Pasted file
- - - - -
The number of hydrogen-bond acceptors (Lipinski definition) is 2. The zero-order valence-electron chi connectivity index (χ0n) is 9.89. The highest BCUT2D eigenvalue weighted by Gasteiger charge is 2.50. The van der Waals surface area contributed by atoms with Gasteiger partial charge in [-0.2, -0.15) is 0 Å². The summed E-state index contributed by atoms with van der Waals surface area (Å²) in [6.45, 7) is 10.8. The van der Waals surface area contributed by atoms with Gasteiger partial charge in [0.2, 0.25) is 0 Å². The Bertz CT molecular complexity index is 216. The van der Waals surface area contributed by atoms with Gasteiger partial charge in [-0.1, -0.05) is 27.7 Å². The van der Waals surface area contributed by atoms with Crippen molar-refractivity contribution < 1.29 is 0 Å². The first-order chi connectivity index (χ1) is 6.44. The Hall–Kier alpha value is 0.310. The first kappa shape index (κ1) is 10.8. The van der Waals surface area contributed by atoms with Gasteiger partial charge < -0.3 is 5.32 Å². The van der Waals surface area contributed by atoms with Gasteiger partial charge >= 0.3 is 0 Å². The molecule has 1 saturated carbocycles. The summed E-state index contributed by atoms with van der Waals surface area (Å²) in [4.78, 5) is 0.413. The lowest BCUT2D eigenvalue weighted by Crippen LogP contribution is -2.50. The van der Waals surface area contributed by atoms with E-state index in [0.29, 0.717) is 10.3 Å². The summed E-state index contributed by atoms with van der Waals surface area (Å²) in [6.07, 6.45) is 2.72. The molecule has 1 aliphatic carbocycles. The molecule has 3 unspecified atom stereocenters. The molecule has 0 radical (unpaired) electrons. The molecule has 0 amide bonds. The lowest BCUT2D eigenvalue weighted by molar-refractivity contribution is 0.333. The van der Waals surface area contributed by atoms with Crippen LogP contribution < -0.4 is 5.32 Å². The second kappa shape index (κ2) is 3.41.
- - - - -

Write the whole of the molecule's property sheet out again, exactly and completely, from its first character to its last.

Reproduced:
The number of hydrogen-bond acceptors (Lipinski definition) is 2. The zero-order valence-electron chi connectivity index (χ0n) is 9.89. The highest BCUT2D eigenvalue weighted by Gasteiger charge is 2.50. The van der Waals surface area contributed by atoms with Gasteiger partial charge in [-0.2, -0.15) is 0 Å². The summed E-state index contributed by atoms with van der Waals surface area (Å²) in [6.45, 7) is 10.8. The van der Waals surface area contributed by atoms with Gasteiger partial charge in [0.2, 0.25) is 0 Å². The Bertz CT molecular complexity index is 216. The van der Waals surface area contributed by atoms with Gasteiger partial charge in [-0.1, -0.05) is 27.7 Å². The van der Waals surface area contributed by atoms with Crippen molar-refractivity contribution < 1.29 is 0 Å². The first-order chi connectivity index (χ1) is 6.44. The Hall–Kier alpha value is 0.310. The first kappa shape index (κ1) is 10.8. The van der Waals surface area contributed by atoms with Gasteiger partial charge < -0.3 is 5.32 Å². The van der Waals surface area contributed by atoms with Gasteiger partial charge >= 0.3 is 0 Å². The molecule has 1 saturated carbocycles. The summed E-state index contributed by atoms with van der Waals surface area (Å²) in [4.78, 5) is 0.413. The lowest BCUT2D eigenvalue weighted by Crippen LogP contribution is -2.50. The van der Waals surface area contributed by atoms with E-state index in [0.29, 0.717) is 10.3 Å². The summed E-state index contributed by atoms with van der Waals surface area (Å²) in [6.07, 6.45) is 2.72. The molecule has 1 aliphatic carbocycles. The molecule has 3 unspecified atom stereocenters. The molecule has 0 radical (unpaired) electrons. The molecule has 0 amide bonds. The lowest BCUT2D eigenvalue weighted by molar-refractivity contribution is 0.333. The van der Waals surface area contributed by atoms with Crippen LogP contribution < -0.4 is 5.32 Å². The second kappa shape index (κ2) is 3.41.